So since I have been without internet the past week due to moving house, I’ve invested a lot of time into reading about practice, basically how people become experts in their chosen skill/craft/sport. As you may or may not know, I’m trying to improve enough to compete at an high international level so research into this subject is obviously very beneficial towards that, especially when I’m without internet or a computer good enough to run SC2 to directly practice and improve at the game. I decided I’m going to write a bit about what is still very fresh on my mind, how research on deliberate practice may allow for more effective improvement and how we may be practice in the future of StarCraft.
So first off, for the people who have never done any research on this subject. There is a concept of deliberate practice which has been highly researched over a wide range of skills/sports, even improving at proficiency with a musical instrument. What has been researched is basically that only practice where you’re pushing yourself, getting feedback (From a coach/teacher), with full 100% focus and concentration and a learning strategy specifically targeting your weaknesses that can be improved on the most is beneficial to improvement.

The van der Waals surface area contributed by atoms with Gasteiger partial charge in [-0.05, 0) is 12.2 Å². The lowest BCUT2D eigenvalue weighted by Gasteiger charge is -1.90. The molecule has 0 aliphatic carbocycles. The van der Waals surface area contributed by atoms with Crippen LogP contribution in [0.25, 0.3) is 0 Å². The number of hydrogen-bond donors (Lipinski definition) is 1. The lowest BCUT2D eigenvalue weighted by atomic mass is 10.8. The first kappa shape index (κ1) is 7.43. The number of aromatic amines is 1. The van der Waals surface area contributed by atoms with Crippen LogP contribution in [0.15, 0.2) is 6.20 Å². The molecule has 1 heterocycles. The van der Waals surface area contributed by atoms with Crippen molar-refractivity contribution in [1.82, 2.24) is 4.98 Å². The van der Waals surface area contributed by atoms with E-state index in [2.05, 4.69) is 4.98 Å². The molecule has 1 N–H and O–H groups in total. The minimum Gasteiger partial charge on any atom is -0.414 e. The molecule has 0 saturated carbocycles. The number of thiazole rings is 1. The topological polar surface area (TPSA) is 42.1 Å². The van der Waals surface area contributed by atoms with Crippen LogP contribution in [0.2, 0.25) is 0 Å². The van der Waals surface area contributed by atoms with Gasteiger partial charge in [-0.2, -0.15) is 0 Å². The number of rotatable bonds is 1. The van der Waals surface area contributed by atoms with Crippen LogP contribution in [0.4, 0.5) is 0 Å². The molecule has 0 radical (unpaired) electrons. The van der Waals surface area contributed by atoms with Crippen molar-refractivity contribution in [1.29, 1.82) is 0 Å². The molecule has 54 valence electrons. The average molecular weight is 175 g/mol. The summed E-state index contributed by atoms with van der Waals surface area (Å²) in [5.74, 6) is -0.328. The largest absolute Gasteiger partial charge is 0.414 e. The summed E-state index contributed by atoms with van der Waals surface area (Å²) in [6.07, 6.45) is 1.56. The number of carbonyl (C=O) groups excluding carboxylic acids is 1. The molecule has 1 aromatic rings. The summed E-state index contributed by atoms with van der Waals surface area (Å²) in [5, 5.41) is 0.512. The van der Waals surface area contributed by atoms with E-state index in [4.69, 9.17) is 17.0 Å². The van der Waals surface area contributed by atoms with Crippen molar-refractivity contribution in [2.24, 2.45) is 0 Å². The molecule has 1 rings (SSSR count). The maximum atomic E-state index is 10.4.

Now the most interesting part of this research to me is that all of the studies on expert/professional/the best people in certain expertise only commit themselves for a maximum of 5 hours deliberate practice a day – However usually only 4 hours and it is shown that any practice after 2 hours is a lot less effective simply because we can’t keep our focus up to 100% for that length of time. Also it shows that we cannot keep up our focus for over 90 minutes in 1 single session before a rest. Practice after the time where focus is lost for the day is even considered to be detrimental to learning due to ingraining bad habits into your mind, increasing the risk of injury due to over practice and simply burning out from too much of the same.